New Idaho permitting scheme from IDEQ

We were just informed IDEQ (Idaho Dept of Environmental Quality) now is proposing another permitting scheme to dredge in Idaho. Death by a thousand cuts and make it so onerous, the miners cannot dredge.
Unelected bureaucrats making laws. AMRA is formally opposing this new permitting scheme on the suction dredgers behalf. Our letter:
To: AJ Maupin
Idaho Department of Environmental Quality
1410 N. Hilton, Boise, ID 83706
Dear IDEQ, June 30, 2019
We have thoroughly read the “Idaho Pollutant Discharge Elimination System: User’s Guide to Permitting and Compliance Volume 4 — General Permits Excluding Storm Water” permitting scheme proposed by IDEQ and have some concerning questions which need to be answered by IDEQ.
Firstly, suction dredging is not recreational, it never has been. It is an industry and citizens may file real-property mining claims on lands open to mineral entry in the public domain with the intent of securing, and developing a valuable mineral deposit. They have deeds to those properties and in some states, they even pay property taxes on these claims. Miners, at the end of the day do not toss their gold back into a waterway as a recreational fishermen would a small trout, there is no gold too small to toss back. The mining claim owner also has fundamental rights, not mere privileges to obtain the valuable minerals contained in their mining claims and the miner is not a guest on his mining claim as a recreational outdoors-person is. Federal laws protect this right to mine and the states are prohibited from materially interfering with the mining activities. We do recognize the states have some authority to regulate, but to the limited degree outlined in the federal laws.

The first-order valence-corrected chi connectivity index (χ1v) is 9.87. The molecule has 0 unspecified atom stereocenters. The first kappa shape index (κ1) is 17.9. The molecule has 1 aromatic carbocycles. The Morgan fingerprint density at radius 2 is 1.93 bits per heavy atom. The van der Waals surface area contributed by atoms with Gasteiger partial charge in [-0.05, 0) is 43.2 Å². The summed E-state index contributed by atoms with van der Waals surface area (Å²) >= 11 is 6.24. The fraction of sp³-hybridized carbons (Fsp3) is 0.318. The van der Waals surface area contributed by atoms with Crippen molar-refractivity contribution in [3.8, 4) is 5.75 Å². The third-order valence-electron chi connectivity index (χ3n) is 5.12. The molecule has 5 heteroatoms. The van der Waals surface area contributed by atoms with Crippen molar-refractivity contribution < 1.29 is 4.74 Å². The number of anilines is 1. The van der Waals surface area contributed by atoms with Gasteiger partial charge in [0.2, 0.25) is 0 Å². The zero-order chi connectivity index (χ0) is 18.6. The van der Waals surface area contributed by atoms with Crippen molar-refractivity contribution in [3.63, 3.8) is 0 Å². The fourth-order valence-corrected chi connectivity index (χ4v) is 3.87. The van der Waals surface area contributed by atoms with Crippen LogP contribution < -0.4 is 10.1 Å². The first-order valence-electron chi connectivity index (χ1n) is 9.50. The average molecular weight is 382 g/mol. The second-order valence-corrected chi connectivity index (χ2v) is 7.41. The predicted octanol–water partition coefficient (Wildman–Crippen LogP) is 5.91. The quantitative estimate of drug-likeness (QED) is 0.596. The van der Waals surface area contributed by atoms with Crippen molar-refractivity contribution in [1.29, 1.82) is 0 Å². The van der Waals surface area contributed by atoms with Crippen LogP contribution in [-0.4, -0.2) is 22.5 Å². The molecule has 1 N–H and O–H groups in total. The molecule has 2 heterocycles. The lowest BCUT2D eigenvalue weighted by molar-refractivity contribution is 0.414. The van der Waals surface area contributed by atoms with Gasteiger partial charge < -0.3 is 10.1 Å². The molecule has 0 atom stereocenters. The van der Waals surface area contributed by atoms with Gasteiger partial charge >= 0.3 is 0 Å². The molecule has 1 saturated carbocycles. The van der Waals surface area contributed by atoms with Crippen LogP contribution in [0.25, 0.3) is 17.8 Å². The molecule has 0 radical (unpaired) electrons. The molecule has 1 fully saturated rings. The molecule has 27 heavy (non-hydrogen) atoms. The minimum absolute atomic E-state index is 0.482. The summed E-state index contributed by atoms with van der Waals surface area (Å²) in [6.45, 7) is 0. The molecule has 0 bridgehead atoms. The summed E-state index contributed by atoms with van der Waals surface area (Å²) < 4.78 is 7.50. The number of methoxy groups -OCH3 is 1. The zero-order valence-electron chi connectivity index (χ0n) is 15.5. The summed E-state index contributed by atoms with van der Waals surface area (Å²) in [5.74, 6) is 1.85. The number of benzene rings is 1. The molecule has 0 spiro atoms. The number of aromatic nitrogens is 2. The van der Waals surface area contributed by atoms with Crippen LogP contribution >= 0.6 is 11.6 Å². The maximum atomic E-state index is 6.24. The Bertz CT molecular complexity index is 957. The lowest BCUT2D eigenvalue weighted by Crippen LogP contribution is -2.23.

What is astounding is that now, to allegedly dredge on the south fork clearwater in northern Idaho, one is told to obtain a PoO permit from USFS, a NPDES permit from EPA, a state permit from IDWR and now the IDEQ is stating a permit needs to be obtained. This meets the very definition of over-regulation and is prohibitive. To limit suction dredges to just 15 on the SFCW is also by definition, a prohibition. We formally oppose this permitting scheme.
Our questions:
1) What is the scientific basis IDEQ is using for determining suction dredging is a discharge?
Suction dredging does not “add” anything to the river or waterway which did not exist prior to the operation. The process of dredging simply lifts sand and gravels, sifts them over a sluice and collects the valuable minerals along with lead weights, fishing lures, discarded beer cans, mercury, trash and other heavy items left by others or mother nature. Modern suction dredges remove 98% of the mercury from legacy mining and naturally occurring deposits. Simply put, suction dredges clean the waters of Idaho.
2) What is the estimated time it will take to obtain a permit on a waterway not listed in this permitting scheme? Given the fluctuations in weather in the state, delays in permitting could cause undue burdens of miners making their living off of mining these claims which currently do not require a permit from IDEQ.
3) Where did the following information derive from specifically? Under 9.1.3 of this permitting scheme, dredge size restrictions are listed as follows:
1 – 5 inch dredge;
1 – 4 inch dredge and 1 – 1 inch dredge;
1 – 3 inch dredge and 1 – 2 inch dredge;
1 – 3 inch dredge and 2 – 1 inch dredges;
2 – 2 inch dredges and 1 – 1 inch dredge;
3 – 1 inch dredges and 1 – 2 inch dredge;
5 – 1 inch dredges.
This is incredibly inaccurate if the intent is to compare 5 1” dredges to a 5” dredge by volume of material used.
4) Were any suction dredge miners consulted as a part of the development of this permitting scheme? If so, who were the miners consulted (names), the timelines of the consulting and the content of what was provided by these miners. If no miners were consulted, why were stake holders not consulted?